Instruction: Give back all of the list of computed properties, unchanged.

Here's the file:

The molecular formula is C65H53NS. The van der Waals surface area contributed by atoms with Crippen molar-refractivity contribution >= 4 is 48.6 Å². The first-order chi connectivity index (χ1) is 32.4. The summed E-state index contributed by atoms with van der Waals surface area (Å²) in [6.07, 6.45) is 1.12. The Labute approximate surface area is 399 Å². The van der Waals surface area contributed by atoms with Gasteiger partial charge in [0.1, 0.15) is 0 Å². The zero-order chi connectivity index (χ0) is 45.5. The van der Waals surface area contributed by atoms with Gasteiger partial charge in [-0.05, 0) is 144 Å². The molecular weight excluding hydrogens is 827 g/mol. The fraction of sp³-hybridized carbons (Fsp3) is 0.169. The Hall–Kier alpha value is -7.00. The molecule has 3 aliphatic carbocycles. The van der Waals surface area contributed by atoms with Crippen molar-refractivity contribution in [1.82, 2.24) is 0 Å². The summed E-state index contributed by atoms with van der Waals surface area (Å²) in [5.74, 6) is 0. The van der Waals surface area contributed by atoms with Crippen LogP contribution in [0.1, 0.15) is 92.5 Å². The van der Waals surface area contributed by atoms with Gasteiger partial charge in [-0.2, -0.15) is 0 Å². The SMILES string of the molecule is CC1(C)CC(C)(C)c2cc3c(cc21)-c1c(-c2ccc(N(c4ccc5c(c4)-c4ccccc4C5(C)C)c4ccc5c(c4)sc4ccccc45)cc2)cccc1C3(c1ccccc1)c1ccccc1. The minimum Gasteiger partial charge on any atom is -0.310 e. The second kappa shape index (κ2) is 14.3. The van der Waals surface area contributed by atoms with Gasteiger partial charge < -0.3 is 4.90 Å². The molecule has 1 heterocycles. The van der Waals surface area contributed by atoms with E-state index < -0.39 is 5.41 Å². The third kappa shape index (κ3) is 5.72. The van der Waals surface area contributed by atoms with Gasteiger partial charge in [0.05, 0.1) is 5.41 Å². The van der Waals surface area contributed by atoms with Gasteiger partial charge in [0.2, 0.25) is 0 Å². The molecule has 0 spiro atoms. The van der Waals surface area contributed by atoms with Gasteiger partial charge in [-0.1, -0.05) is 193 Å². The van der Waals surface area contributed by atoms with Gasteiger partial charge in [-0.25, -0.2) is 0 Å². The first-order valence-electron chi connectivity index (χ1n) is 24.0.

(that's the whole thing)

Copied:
The molecular formula is C65H53NS. The van der Waals surface area contributed by atoms with Crippen molar-refractivity contribution >= 4 is 48.6 Å². The first-order chi connectivity index (χ1) is 32.4. The summed E-state index contributed by atoms with van der Waals surface area (Å²) in [6.07, 6.45) is 1.12. The Labute approximate surface area is 399 Å². The van der Waals surface area contributed by atoms with Gasteiger partial charge in [0.1, 0.15) is 0 Å². The zero-order chi connectivity index (χ0) is 45.5. The van der Waals surface area contributed by atoms with Gasteiger partial charge in [-0.05, 0) is 144 Å². The molecular weight excluding hydrogens is 827 g/mol. The fraction of sp³-hybridized carbons (Fsp3) is 0.169. The Hall–Kier alpha value is -7.00. The molecule has 3 aliphatic carbocycles. The van der Waals surface area contributed by atoms with Crippen molar-refractivity contribution in [1.82, 2.24) is 0 Å². The summed E-state index contributed by atoms with van der Waals surface area (Å²) in [5.74, 6) is 0. The van der Waals surface area contributed by atoms with Crippen LogP contribution in [0.1, 0.15) is 92.5 Å². The van der Waals surface area contributed by atoms with Gasteiger partial charge in [-0.2, -0.15) is 0 Å². The SMILES string of the molecule is CC1(C)CC(C)(C)c2cc3c(cc21)-c1c(-c2ccc(N(c4ccc5c(c4)-c4ccccc4C5(C)C)c4ccc5c(c4)sc4ccccc45)cc2)cccc1C3(c1ccccc1)c1ccccc1. The minimum Gasteiger partial charge on any atom is -0.310 e. The second kappa shape index (κ2) is 14.3. The van der Waals surface area contributed by atoms with Gasteiger partial charge < -0.3 is 4.90 Å². The molecule has 1 heterocycles. The van der Waals surface area contributed by atoms with E-state index < -0.39 is 5.41 Å². The third kappa shape index (κ3) is 5.72. The van der Waals surface area contributed by atoms with Gasteiger partial charge in [0.05, 0.1) is 5.41 Å². The van der Waals surface area contributed by atoms with Gasteiger partial charge in [0.2, 0.25) is 0 Å². The molecule has 0 spiro atoms. The van der Waals surface area contributed by atoms with Gasteiger partial charge in [-0.1, -0.05) is 193 Å². The van der Waals surface area contributed by atoms with Gasteiger partial charge in [-0.25, -0.2) is 0 Å². The first-order valence-electron chi connectivity index (χ1n) is 24.0.